On February 2, Autism Daily Newscast reported that children with autism may be missed due to tightening in the regulations of the diagnostic guidelines by the
Initial reports since the implementation of the new guidelines shows that autism and autistic spectrum disorders may be underdiagnosed in a third of those children seen by a specialist psychiatrist.
An article in Fox News and Medical daily on February 26 cites a new study in the Journal of Autism and Developmental Disorders that diagnoses may be reduced by up to a third. The research was conducted post implementation by the Columbia University School of Nursing.
Medical daily write:
“A team led by Kristine M. Kulage, MA, MPH, director of the Office of Scholarship and Research Development at Columbia Nursing, conducted a systematic literature review and meta-analysis to determine the effect of changes to the Diagnostic and Statistical Manual of Mental Disorders (DSM), the APA’s classification tool for psychiatric conditions, on diagnosis of individuals with ASD. The study found a statistically significant decrease in ASD diagnosis of 31 percent using the new manual, DSM-5, compared with the number of cases of ASD that would have been identified under the previous version of the manual, DSM-IV-TR.”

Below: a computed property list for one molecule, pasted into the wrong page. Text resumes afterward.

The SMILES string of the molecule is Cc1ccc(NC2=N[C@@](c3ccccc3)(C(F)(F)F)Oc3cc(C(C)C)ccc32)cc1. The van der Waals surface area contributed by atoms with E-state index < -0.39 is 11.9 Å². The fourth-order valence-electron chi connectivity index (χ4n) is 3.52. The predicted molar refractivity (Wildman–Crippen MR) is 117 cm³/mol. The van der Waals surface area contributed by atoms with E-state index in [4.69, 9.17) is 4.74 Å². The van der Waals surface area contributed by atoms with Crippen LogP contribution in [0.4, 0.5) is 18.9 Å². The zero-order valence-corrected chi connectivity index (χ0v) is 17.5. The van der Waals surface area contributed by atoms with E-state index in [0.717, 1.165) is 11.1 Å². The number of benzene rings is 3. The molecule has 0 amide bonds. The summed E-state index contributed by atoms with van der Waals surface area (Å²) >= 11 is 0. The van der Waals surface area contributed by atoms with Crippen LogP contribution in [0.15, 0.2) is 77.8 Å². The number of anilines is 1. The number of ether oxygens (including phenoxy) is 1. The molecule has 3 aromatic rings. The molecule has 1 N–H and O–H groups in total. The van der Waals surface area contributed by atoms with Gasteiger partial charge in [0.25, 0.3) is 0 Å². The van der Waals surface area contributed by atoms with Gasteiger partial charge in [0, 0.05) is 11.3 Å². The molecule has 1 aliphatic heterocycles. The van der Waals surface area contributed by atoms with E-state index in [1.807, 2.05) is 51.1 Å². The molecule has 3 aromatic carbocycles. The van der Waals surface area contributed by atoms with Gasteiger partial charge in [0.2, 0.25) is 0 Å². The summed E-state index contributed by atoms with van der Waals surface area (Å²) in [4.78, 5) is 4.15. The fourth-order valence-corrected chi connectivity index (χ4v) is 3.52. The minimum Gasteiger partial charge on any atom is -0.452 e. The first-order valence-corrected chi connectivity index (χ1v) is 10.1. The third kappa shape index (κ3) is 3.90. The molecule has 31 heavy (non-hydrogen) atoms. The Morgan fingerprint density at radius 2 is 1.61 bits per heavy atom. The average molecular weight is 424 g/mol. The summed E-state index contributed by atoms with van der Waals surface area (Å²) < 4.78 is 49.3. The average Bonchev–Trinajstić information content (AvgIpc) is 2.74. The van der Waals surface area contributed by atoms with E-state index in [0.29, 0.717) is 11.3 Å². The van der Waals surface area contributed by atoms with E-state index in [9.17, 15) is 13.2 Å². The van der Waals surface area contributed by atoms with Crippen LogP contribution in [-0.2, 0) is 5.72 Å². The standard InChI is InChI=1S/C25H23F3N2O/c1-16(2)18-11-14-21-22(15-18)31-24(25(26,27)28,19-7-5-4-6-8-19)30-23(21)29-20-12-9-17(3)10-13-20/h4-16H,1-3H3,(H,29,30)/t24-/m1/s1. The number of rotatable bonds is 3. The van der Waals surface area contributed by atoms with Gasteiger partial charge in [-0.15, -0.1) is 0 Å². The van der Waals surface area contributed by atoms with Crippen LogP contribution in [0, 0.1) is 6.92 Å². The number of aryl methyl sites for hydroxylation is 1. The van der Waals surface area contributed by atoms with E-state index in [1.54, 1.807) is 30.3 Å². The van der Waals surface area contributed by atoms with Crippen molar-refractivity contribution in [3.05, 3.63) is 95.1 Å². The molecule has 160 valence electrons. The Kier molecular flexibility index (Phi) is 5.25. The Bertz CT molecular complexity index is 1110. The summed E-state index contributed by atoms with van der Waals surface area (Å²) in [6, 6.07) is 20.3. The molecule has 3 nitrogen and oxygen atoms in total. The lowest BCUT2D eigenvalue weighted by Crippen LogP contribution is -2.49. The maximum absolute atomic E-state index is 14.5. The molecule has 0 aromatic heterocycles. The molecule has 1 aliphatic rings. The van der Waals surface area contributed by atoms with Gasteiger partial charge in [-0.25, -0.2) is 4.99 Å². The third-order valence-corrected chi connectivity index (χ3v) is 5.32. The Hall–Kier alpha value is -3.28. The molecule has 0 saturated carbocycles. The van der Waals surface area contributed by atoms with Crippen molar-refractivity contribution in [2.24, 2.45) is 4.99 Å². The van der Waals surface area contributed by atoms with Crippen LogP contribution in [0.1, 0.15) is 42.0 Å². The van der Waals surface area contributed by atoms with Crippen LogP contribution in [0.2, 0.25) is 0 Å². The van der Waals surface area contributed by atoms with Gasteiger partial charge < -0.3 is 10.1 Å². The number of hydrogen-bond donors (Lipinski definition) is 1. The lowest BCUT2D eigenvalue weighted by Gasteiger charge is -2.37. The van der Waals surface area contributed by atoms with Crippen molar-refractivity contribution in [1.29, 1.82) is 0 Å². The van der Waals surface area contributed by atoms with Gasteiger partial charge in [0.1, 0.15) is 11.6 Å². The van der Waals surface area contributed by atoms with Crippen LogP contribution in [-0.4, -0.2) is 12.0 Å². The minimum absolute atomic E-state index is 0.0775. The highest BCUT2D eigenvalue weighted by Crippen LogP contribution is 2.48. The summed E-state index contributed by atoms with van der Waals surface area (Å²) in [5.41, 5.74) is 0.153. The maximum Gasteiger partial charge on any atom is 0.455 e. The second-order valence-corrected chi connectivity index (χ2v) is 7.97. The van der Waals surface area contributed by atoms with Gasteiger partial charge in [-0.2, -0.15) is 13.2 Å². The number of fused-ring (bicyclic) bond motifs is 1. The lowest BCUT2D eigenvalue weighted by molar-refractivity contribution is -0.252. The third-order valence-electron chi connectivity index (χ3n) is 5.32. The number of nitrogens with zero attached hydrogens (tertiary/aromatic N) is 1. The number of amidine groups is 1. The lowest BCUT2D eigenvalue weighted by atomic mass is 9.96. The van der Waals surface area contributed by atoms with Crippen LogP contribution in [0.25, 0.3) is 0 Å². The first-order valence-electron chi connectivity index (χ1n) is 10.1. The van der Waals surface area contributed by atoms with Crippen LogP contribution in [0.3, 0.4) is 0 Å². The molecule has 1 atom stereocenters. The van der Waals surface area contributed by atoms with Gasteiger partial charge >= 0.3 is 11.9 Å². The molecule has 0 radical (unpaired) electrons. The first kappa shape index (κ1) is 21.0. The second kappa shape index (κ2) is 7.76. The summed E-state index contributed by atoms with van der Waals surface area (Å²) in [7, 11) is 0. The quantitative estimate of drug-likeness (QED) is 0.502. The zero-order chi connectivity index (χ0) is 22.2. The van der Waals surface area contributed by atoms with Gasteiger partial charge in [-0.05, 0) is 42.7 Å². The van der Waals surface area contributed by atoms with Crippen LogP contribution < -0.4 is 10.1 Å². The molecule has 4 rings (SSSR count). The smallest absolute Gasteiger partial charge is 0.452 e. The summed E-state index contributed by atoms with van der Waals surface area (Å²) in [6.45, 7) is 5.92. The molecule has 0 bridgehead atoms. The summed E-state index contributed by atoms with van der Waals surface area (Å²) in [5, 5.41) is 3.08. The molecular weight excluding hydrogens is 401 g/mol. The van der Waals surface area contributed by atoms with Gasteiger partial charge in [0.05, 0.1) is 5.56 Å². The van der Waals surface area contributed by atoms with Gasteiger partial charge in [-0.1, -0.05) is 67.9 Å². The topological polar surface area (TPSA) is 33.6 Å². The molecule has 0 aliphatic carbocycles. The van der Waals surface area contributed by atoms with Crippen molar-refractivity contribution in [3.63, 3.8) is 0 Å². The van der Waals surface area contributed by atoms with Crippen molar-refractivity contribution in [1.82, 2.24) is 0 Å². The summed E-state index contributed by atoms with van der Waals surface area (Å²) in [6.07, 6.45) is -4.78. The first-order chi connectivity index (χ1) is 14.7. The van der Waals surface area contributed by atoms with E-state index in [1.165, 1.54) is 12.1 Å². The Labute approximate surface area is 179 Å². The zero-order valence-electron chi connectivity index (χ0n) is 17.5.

Kristine M. Kulage, leader of the research said:
“We are potentially going to lose diagnosis and treatment for some of the most vulnerable kids who have developmental delays. In many instances, children require a diagnosis of ASD to receive medical benefits, educational support and social services.”
The statistical diagnosis rate in America at the moment stands as 1:88 children diagnosed with Autism per annum, but we may see this drop substantially due to a change in the guidelines.
Autism Daily Newscast would like to hear of your experiences with the new diagnostic guidelines, and in particular if you would like to take part in a case study for a future article.
Please use the comment box below or email us at firstname.lastname@example.org.